RMP-7, a bradykinin analog, has been shown to selectively open the blood-tumor barrier for the delivery of chemotherapeutic drugs to brain tumors. In contrast to bradykinin, RMP-7 has no hypotensive effects and has been approved for human use. This study was initiated to determine whether RMP-7 would open the blood-tumor barrier to virus vectors encoding tumor-killing genes in an experimental model. The herpes virus vector used, hrR3, which encodes virus thymidine kinase gene and the lacZ reporter gene, is defective in a gene encoding ribonucleotide reductase, replicates selectively in dividing tumor cells and not in postmitotic neural cells. It was determined that an optimum dose of RMP-7 (1.5-3.0 microg/kg over 10-15 minutes) enhanced viral delivery to brain tumors in rats bearing intracranial 9 L gliosarcomas when infused through the carotid artery immediately prior to virus vector application. Maximum expression of the lacZ reporter gene occurred at 3 days after intracarotid infusion. By 8 days, transgene expression was largely confined to tumor foci away from the main tumor mass. Viral delivery was essentially specific to tumor cells, with little transgene expression elsewhere in the brain. Minimal uptake and pathology was noted in the kidney, spleen, and liver. These findings indicate that intracarotid delivery of RMP-7 can augment the selective delivery of virus vectors to brain tumors in an experimental rat model, with the potential for application to human brain tumors.  (+info)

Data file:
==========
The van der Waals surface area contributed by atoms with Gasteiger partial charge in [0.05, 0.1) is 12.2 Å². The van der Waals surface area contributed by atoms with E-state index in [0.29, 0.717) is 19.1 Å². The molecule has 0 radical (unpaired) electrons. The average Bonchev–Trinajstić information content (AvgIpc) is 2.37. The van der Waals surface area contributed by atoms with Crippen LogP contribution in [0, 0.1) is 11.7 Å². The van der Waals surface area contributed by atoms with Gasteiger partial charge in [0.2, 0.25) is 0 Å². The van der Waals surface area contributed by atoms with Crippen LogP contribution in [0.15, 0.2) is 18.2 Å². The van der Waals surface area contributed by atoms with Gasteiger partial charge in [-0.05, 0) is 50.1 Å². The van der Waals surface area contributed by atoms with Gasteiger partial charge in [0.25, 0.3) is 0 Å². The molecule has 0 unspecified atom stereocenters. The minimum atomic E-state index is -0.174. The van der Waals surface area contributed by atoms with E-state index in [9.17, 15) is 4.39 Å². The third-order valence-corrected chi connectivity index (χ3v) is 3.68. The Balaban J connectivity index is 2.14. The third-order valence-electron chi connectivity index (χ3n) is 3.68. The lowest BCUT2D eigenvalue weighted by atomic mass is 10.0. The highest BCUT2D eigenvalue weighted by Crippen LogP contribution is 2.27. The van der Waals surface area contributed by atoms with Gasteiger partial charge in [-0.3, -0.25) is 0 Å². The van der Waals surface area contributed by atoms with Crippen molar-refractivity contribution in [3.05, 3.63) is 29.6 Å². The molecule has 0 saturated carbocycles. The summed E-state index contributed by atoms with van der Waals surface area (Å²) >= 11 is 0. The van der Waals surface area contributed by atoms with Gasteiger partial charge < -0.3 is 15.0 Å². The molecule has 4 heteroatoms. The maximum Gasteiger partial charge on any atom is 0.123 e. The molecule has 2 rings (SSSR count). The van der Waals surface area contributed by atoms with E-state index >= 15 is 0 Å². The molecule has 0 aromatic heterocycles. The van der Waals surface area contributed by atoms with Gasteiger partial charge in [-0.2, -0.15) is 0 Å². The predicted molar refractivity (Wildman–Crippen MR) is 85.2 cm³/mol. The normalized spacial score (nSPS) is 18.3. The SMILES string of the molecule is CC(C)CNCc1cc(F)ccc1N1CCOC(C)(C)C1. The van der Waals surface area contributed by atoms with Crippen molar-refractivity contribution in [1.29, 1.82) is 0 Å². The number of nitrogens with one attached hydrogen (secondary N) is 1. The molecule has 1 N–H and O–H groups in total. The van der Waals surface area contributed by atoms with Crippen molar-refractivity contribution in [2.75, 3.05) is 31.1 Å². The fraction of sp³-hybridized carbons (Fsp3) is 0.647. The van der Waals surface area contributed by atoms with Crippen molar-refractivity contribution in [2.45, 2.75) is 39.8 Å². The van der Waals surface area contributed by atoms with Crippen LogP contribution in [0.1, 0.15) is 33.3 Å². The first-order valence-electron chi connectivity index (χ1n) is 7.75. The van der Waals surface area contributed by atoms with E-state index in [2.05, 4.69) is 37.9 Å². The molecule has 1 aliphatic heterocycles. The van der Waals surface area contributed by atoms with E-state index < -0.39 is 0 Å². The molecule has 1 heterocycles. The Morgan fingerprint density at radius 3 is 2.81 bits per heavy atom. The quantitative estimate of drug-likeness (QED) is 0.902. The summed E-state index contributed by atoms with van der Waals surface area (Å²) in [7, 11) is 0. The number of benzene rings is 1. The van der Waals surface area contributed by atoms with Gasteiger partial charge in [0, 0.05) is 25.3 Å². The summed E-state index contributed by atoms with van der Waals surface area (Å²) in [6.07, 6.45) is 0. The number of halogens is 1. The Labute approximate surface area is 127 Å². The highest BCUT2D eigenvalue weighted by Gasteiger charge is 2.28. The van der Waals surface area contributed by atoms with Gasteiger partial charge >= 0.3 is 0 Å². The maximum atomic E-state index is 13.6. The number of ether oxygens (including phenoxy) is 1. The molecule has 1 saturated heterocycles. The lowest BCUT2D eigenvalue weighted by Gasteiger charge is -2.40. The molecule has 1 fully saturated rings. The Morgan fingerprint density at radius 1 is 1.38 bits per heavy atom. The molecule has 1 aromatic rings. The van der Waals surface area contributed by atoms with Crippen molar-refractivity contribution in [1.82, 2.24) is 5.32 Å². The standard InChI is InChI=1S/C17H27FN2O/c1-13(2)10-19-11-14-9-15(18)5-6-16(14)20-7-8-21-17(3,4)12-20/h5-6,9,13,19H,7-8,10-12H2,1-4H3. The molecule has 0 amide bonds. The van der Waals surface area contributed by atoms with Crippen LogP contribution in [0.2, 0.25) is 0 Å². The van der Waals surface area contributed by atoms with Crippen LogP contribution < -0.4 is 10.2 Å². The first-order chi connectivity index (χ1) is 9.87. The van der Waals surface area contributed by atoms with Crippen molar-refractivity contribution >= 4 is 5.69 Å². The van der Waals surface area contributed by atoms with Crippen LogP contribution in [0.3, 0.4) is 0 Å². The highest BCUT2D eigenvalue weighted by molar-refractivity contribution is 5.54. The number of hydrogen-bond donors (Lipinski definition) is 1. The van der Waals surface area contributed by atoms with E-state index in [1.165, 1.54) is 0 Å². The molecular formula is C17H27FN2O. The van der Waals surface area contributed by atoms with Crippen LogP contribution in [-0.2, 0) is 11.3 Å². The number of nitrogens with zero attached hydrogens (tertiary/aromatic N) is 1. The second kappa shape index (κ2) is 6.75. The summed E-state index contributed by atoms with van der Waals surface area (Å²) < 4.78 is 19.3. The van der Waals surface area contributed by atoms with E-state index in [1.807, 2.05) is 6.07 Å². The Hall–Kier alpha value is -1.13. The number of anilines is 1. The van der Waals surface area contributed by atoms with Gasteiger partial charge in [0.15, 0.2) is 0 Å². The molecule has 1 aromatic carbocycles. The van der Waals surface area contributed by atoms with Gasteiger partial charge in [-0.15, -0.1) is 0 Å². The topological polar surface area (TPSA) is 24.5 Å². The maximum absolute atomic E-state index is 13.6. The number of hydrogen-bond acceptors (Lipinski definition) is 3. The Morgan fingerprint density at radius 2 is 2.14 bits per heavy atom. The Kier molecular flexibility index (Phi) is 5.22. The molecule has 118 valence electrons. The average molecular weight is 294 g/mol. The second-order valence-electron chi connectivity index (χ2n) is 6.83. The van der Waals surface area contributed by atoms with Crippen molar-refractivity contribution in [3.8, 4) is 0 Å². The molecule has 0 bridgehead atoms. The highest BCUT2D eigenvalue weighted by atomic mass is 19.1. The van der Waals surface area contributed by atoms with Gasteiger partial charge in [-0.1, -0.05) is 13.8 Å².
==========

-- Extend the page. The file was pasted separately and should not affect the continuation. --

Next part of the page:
Orexin A but not orexin B rapidly enters brain from blood by simple diffusion. (8/3796)

We determined the ability of orexin A and orexin B, recently discovered endogenous appetite enhancers, to cross the blood-brain barrier (BBB) of mice. Multiple time-regression analysis showed that an i.v. bolus of 125I-orexin A rapidly entered the brain from the blood, with an influx rate (Ki = 2.5 +/- 0.3 x 10(-4) ml/g.min) many times faster than that of the 99mTc-albumin control. This relatively rapid rate of entry was not reduced by administration of excess orexin A (or leptin) or by fasting for 22 h, even when penetration into only the hypothalamus was measured. Lack of saturability also was shown by perfusion in blood-free buffer. HPLC revealed that most of the injected 125I-orexin A reached the brain as intact peptide. Capillary depletion studies showed that the administered peptide did not remain bound to the endothelial cells comprising the BBB but reached the brain parenchyma. Efflux of 125I-orexin A from the brain occurred at the same rate as 99mTc-albumin. The octanol/buffer partition coefficient of 0.232 showed that orexin A was highly lipophilic, whereas the value for orexin B was only 0.030. Orexin B, moreover, was rapidly degraded in blood, so no 125I-orexin B could be detected in intact form in brain when injected peripherally. Thus, although orexin B is rapidly metabolized in blood and has low lipophilicity, orexin A rapidly crosses the BBB from blood to reach brain tissue by the process of simple diffusion.  (+info)